- Being a manager involves you leading the team, knowing how and when to provide instant feedback, constructive criticism about their strengths as well as development points, but you also have to listen to what they have to say, as every manager needs to know what they need to improve on for the benefit of the team.
- Last, being a manager gives you a certain level of power, the ability to lead and guide the team in a certain direction, the ability to take certain key decisions, but it also puts you in a position, where if something goes wrong, you need to make sure you are ready to take the bullet for the team, and stand up for them rather than throw them under the bus. You fail as a manager, if you don't stand up for your team when something goes wrong.
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Nancy’s Answer

Make sure you really want the job of a manager and are not just looking at it as the only way to advance your compensation and / or responsibility. Managing people is a significantly different role than "doing the job" (I have done both). As a manager, your days will be spent primarily worrying about what other people are doing (your team). You'll have to write performance reviews and give them, you'll need to deal with poor performers, you might even have to let somebody go. You'll be the intermediary between your employees and others they might spar with.

I've seen so many people move into management for all the wrong reasons. Primarily that of being really good at their job. The skills required to do most jobs effectively are very different than the skills required to manage.

Managers are responsible for the work products of their team. If one of your team members makes a huge mistake, that's on you.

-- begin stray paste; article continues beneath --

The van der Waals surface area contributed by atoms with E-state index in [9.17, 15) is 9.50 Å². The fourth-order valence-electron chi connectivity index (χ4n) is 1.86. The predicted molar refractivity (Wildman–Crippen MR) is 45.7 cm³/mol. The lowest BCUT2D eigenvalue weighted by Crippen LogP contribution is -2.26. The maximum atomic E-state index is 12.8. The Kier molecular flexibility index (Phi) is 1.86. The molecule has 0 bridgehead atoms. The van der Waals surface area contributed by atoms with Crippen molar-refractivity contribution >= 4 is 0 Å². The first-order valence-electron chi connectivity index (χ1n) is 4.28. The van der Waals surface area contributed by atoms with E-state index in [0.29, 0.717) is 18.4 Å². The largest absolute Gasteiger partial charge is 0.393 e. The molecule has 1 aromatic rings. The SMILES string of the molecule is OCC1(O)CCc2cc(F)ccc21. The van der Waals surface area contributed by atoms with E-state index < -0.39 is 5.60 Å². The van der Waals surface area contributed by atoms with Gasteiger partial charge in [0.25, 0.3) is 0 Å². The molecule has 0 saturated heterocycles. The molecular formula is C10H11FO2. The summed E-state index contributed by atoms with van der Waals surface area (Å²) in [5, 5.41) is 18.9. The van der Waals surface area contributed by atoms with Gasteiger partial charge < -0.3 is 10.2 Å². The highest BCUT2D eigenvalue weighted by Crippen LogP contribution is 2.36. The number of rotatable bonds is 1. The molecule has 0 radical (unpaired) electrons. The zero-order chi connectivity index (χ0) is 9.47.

Communication, negotiation, and organizational skills are paramount. Take courses on how to effectively communicate with different personality types. Learn your own communication style and your hidden prejudices so that you can be fair with each person.

Negotiation - not only do you need to work with your employees on the what and how of their jobs, you'll also need to work with management peers on resource allocation concerns.

Organizational skills - can you stay on top of what people are doing? Know what the key next step is for each person in your group?

Leadership - sometimes (many times) managers "know things" about the organization that they are not allowed to share with their team members. You might have to ask your team members to do things that aren't aligned with your personal philosophy. As a manager, as a leader, you can't let your personal opinions get in the way of doing what's right for the organization.

One thing that you don't hear much about is that you'll have to care about each team member even if you don't like him or her (similarly, you aren't their friend anymore, you're their boss, so no more letting your filters off during informal gatherings).